He straps his helmet. For safekeeping, he offers a piece of paper, which he’s told me is his last will and testament. “Don’t open,” he instructs. “It’s major bad mojo to read a will when the person’s still alive.”
I try not to show my nerves. “Did you leave anything for me?”
“Let’s hope we don’t find out.”
After a final check of the shocks and tires, Rick speeds toward the sandpit wall. Chloe, ever devoted, wears my brother’s army jacket over a loose white dress. Around her neck she has tied one of his blue paisley bandanas. She blows him kisses on his approach while I run after his loud, angry dirt cloud.
That’s the last image I remember before tripping, falling headfirst on a rock.
According to those in attendance, not only did Rick sail over Chloe with ease, he had the where-with-all to wave at the crowd midflight.
This was more than enough proof for Chloe of his love.
Hours later she filled me in on the details while tending my wounds.
“He was Evel Knievel,” she gushed, holding a compress to my bruised forehead. “A real daredevil, your brother.”
“Tell me again,” I said. “Start from the beginning.”
And like that, she told me again how when Rick landed everyone circled his bike to congratulate him on his amazing feat. One by one he shook hands and hugged his fans but saved his biggest hug for her.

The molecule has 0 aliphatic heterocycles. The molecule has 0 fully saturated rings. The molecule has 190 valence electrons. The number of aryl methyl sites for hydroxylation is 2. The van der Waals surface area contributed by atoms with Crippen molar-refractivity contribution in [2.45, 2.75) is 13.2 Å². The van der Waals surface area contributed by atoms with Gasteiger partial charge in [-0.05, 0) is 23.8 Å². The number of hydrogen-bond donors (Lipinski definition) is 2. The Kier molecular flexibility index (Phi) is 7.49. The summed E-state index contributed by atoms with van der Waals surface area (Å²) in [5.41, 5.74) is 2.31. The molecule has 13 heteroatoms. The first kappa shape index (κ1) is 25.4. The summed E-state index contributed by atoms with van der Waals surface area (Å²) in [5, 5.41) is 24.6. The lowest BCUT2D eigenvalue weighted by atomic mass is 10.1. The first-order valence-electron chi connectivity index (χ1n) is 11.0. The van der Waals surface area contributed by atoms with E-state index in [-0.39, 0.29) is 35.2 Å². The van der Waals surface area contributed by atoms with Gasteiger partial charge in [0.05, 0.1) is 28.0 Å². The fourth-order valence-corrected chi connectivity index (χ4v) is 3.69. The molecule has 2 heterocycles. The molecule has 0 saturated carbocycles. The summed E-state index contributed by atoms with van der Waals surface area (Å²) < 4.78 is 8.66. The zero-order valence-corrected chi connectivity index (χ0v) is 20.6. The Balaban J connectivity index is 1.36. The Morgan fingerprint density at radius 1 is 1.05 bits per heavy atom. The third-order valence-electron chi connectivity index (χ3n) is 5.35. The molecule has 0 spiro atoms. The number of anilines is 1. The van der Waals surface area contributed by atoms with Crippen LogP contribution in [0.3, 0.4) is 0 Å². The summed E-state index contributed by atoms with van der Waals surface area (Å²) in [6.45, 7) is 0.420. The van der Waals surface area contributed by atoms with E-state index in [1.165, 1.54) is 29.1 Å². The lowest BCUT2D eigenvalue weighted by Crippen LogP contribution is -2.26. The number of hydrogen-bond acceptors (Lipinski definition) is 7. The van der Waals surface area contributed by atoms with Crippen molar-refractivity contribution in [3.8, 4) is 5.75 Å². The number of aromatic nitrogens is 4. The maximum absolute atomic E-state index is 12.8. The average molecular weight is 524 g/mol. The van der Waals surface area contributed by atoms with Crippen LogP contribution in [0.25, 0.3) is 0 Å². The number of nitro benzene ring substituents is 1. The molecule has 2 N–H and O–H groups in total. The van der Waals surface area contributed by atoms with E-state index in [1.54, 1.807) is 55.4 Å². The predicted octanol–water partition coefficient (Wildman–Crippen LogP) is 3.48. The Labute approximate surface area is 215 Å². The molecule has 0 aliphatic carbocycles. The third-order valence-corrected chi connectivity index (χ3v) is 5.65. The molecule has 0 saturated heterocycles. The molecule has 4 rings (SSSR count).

And it turns out the reporter did show up. In between pats on the back and kisses on the cheek from well-wishers, the reporter would ask why he went and did what he did – “Why risk your life?” to which Rick would respond, tapping his chest, “Why for love, of course.”
There was one important detail, however, that Chloe left out, and who could blame her. This I learned later in the basement when the stars I was experiencing fleeted.
It had to do with my geometry teacher. Miss Godfrey.
On the following Monday when I returned to school she was not there. Her personal belongings, the portrait of Euclid (the father of Geometry himself) and the inspirational signs she papered the room with were nowhere to be found.
“Private school,” John Vail said. “Are you happy, jack-off?”
“Come again, Vail,” I said.
“She was at the sandpit the other day.”
“She saw everything.”
He meant Chloe. I’m not sure my brother ever told Miss Godfrey about her.
In the back row, my friends Skunk and Willy had their heads pressed on their desks. At the chalkboard, Allison Wheeler drew flowers.
We waited for our substitute.